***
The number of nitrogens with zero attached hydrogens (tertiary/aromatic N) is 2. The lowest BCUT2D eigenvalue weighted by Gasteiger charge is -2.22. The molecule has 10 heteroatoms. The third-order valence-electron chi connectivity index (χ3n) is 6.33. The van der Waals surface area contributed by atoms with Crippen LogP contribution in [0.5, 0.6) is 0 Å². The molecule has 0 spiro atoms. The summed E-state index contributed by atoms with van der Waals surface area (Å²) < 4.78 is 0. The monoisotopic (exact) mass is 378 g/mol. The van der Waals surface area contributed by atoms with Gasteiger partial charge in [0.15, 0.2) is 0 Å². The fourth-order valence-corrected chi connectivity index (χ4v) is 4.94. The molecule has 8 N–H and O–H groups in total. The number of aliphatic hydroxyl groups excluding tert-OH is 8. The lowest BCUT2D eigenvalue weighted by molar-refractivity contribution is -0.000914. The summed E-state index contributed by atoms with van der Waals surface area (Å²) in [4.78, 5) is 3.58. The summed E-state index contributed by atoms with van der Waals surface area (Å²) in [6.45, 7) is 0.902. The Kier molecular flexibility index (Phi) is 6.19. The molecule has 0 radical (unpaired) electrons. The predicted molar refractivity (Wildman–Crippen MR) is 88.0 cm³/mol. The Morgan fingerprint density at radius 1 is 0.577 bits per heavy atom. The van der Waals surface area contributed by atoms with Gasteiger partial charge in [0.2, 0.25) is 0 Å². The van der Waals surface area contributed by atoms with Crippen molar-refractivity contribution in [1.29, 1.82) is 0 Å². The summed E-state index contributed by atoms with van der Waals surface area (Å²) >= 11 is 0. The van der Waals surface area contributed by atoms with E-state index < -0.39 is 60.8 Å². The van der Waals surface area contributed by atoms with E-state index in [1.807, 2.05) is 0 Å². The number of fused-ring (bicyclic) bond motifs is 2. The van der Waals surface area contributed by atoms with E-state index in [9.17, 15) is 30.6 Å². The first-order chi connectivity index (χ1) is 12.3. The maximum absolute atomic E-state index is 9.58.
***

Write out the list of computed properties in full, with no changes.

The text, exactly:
The number of nitrogens with zero attached hydrogens (tertiary/aromatic N) is 2. The lowest BCUT2D eigenvalue weighted by Gasteiger charge is -2.22. The molecule has 10 heteroatoms. The third-order valence-electron chi connectivity index (χ3n) is 6.33. The van der Waals surface area contributed by atoms with Crippen LogP contribution in [0.5, 0.6) is 0 Å². The molecule has 0 spiro atoms. The summed E-state index contributed by atoms with van der Waals surface area (Å²) < 4.78 is 0. The monoisotopic (exact) mass is 378 g/mol. The van der Waals surface area contributed by atoms with Gasteiger partial charge in [0.15, 0.2) is 0 Å². The fourth-order valence-corrected chi connectivity index (χ4v) is 4.94. The molecule has 8 N–H and O–H groups in total. The number of aliphatic hydroxyl groups excluding tert-OH is 8. The lowest BCUT2D eigenvalue weighted by molar-refractivity contribution is -0.000914. The summed E-state index contributed by atoms with van der Waals surface area (Å²) in [4.78, 5) is 3.58. The summed E-state index contributed by atoms with van der Waals surface area (Å²) in [6.45, 7) is 0.902. The Kier molecular flexibility index (Phi) is 6.19. The molecule has 0 radical (unpaired) electrons. The predicted molar refractivity (Wildman–Crippen MR) is 88.0 cm³/mol. The Morgan fingerprint density at radius 1 is 0.577 bits per heavy atom. The van der Waals surface area contributed by atoms with Gasteiger partial charge in [0.2, 0.25) is 0 Å². The van der Waals surface area contributed by atoms with Crippen molar-refractivity contribution in [1.29, 1.82) is 0 Å². The summed E-state index contributed by atoms with van der Waals surface area (Å²) >= 11 is 0. The van der Waals surface area contributed by atoms with E-state index < -0.39 is 60.8 Å². The van der Waals surface area contributed by atoms with E-state index in [1.807, 2.05) is 0 Å². The number of fused-ring (bicyclic) bond motifs is 2. The van der Waals surface area contributed by atoms with E-state index in [9.17, 15) is 30.6 Å². The first-order chi connectivity index (χ1) is 12.3. The maximum absolute atomic E-state index is 9.58.